The Worst Person in the World ⭐️⭐️⭐️⭐️ Review by Andrea Carnevali
The chronicles of four years in the life of Julie, a young woman who navigates the troubled waters of her love life and struggles to find her career path, leading her to take a realistic look at who she really is. Nominated for two Baftas, it is officially out in March.
Director Joachim Trier seems to have a knack for subverting genre expectations. His previous film Thelma, from 2017, was a supernatural / psychological thriller that somehow morphed into a beautiful and heart-breaking coming-of-age story.
With the delightful The Worst Person in the World, which has just been nominated for a BAFTA for “best foreign film”, he tackles the well-trodden tropes of the romantic comedy and creates the perfect ‘anti-rom-com’, a film that effortlessly feels fresh, real, and very honest.
Life is full of complicated layers, ups and downs, and infinite possibilities. We all make mistakes and that’s what makes us human. This film seems to embrace this message to its fullest as it follows Julie (A fantastic Renate Reinsve, also nominated for a BAFTA for this), as she navigates through love at an age when you’re perhaps too young to really be ‘in love’, struggling to find the meaning of life and her place in the world.
“You seem to be waiting for something. I don’t know what… ” says her boyfriend, Aksel, played by the charismatic Anders Danielsen Lie, a recurring presence in Trier’s films.
Julie might be described as “the worst person in the world”, but she’s actually a very relatable “Millennial” with all the contradictions, fears, dreams, and doubts we all have. Does that make us “worst people” too?
This ‘dramedy’, for lack of a better term, is the third in his so-called (and unplanned) Oslo Trilogy, after the beautifully observed debut film Reprise, which followed a group of friends in their 20s striving to make their dream come true (it’s on Netflix) and the fantastic Oslo, August 31st, a film about a drug addict who takes a day off from his rehab centre (on Amazon Prime).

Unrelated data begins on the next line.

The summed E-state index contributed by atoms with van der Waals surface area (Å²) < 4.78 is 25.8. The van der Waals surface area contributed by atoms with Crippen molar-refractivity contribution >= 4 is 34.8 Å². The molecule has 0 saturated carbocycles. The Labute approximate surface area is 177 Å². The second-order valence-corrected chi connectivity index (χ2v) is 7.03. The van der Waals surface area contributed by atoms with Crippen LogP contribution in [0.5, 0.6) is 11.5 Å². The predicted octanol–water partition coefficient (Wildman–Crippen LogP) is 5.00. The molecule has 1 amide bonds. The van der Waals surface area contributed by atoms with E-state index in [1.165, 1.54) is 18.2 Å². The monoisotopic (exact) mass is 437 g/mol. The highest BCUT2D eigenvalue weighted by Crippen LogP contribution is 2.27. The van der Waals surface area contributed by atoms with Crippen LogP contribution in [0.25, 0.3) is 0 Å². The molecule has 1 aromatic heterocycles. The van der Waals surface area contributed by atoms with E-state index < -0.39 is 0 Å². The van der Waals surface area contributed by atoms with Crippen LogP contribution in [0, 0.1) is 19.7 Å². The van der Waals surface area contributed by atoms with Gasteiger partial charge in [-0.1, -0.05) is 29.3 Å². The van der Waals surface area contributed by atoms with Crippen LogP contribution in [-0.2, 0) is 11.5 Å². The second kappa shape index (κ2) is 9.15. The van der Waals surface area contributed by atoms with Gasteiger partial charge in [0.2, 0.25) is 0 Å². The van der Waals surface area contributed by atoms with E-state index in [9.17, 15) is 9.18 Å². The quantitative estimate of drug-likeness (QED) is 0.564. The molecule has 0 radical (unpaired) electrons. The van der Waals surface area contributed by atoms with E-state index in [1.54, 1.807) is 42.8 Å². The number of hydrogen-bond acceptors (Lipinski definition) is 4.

The Worst Person in the World feels like a natural extension of those two films, but it also stands on its own, showing a director at the top of his game, who’s matured and has now a full grasp of his material.
This is a film which is intimate and universal at the same time, humorous, without being quirky or whimsical, as many comedies these days, but it is also deeply moving too, without being sentimental or contrived.
The Worst Person in the World has just been released worldwide and it’s going to have a preview on 13 February at the Curzon in Soho, but won’t be coming out to the UK on general release until 25 of March. Make a mental note, because this is one of the best.
Andrea Carnevali is a Bafta winning film maker who lives in Chiswick.
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